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Here in the northern hemisphere, we’re moving to the darkest time of the year. I don’t have any white robes or giant megaliths on hand to get us through the solstice, but I thought I might at least cheer up the gloomy darkness with some festive decorations! As in years past, I put up my tree of life filled with animal life of the past and the present (see above). This really is my sacred tree: I believe that all Earth life is part of a larger cohesive gestalt (yet not in a stupid supernatural way–in a real and literal way). Looking at the world in review, I am not sure most people share this perspective, so we are going to be philosophizing more about our extended family in the coming year. For right now though, lets just enjoy the colored lights and the Christmas trilobite, Christmas basilosaurus, and Christmas aardvark.
I also decorated my favorite living tree–the ornamental cherry tree which lives in the back yard. Even without its flowers or leaves it is still so beautiful. I hope the shiny ornaments and toys add a bit of luster to it, but really I know its pulchritude is equally great at the end of January when it is naked even of ornaments.
Here are some Javanese masks which my grandfather bought in Indonesia in the 50s/60s. Indonesian culture is Muslim, but there is a deep foundation of Hinduism (the masks are heroes from the Mahabharata and folk heroes of medieval Indonesia). Decorating this uneasy syncretism up for Christmas is almost nonsensical–and yet look at how good the combination looks. Indeed, there might be another metaphor here. We always need to keep looking for beautiful new combinations.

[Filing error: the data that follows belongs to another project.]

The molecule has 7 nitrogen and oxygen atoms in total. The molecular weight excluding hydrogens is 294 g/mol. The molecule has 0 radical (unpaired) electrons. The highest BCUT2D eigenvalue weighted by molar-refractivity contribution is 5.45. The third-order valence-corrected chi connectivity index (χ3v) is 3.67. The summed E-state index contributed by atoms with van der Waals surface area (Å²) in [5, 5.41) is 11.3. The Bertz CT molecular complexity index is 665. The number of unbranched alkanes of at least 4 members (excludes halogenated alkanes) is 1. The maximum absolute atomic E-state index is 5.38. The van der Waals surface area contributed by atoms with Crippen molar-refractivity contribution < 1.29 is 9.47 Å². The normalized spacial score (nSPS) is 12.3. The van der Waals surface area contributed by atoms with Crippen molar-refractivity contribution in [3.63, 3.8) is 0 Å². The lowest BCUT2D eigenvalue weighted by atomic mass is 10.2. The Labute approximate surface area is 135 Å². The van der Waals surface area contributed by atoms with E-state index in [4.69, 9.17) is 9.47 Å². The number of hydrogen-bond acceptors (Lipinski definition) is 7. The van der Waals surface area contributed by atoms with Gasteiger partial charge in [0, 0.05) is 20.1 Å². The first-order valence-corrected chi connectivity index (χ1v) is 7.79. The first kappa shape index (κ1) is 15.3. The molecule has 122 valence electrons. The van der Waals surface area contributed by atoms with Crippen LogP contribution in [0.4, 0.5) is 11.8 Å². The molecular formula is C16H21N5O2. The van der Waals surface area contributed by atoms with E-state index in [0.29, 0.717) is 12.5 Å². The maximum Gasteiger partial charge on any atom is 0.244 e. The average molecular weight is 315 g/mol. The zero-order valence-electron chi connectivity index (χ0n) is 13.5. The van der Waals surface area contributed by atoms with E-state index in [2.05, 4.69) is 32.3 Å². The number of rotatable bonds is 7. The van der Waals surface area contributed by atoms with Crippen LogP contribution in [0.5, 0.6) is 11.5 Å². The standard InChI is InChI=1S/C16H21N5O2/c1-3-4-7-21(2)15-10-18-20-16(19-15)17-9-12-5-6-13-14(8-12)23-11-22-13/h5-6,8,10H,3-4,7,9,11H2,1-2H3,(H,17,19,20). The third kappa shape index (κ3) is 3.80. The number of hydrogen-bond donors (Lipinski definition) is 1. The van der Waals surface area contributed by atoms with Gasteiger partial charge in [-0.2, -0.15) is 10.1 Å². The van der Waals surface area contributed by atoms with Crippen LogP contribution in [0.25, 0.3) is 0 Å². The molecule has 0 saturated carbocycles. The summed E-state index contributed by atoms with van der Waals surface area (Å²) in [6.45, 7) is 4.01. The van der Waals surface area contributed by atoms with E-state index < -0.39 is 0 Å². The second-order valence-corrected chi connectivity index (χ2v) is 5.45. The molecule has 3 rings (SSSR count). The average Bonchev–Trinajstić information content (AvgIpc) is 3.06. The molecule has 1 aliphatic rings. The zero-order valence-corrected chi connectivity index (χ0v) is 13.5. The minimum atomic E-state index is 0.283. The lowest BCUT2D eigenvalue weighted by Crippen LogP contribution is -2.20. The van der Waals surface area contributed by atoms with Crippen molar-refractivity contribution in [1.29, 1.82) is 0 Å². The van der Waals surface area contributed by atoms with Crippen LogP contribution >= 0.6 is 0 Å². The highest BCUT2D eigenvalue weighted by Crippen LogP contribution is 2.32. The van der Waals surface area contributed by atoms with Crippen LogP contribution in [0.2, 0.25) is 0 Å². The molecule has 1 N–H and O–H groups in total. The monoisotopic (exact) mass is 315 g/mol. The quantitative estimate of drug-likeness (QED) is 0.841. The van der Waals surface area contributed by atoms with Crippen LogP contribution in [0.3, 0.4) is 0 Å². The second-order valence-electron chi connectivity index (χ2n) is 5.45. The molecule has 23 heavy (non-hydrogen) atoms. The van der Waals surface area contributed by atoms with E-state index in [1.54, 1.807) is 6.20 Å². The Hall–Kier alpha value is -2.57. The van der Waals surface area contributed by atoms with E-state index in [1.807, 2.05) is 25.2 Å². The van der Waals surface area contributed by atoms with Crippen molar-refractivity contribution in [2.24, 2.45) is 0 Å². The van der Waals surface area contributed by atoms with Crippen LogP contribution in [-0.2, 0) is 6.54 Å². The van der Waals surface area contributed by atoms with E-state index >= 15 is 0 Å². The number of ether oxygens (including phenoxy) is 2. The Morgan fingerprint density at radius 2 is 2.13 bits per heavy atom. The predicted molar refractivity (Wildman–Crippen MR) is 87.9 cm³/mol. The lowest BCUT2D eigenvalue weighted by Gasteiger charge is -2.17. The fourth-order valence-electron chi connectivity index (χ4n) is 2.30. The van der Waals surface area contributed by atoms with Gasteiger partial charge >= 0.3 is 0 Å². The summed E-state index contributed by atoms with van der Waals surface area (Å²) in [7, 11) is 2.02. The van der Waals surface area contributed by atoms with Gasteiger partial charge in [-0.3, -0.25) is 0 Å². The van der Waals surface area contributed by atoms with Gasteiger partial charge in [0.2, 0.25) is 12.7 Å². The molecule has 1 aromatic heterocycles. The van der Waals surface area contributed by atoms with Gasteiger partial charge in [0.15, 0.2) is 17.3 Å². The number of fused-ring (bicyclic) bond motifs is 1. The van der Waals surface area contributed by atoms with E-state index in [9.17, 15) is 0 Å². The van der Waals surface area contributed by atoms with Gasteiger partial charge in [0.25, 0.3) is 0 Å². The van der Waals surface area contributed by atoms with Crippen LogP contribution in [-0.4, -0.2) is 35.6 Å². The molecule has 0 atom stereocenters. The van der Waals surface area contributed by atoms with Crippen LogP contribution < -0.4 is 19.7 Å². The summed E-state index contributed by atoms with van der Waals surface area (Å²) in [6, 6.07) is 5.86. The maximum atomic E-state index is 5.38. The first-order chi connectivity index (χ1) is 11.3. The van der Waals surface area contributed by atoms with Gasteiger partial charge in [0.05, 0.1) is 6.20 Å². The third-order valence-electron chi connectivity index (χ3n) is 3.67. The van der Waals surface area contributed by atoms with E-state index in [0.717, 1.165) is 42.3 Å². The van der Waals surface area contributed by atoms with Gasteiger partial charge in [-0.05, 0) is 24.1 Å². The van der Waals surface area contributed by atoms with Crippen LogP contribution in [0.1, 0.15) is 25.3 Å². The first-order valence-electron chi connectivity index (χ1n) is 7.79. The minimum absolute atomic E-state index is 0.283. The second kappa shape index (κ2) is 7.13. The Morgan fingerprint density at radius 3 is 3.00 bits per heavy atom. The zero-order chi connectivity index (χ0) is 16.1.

Finally here is a picture of the chandelier festooned with presents and hung with a great green bulb. The present may be dark, but the seasons will go on shifting and there is always light, beauty, and generosity where you make it. I’m going to be in and out, here, as we wrap up 2016 and make some resolutions for 2017. I realize I have been an inconsistent blogger this year, but I have been doing the best I can to keep exploring the world on this space and that will continue as we go into next year. I treasure each and every one of you. Thank you for reading and have a happy solstice.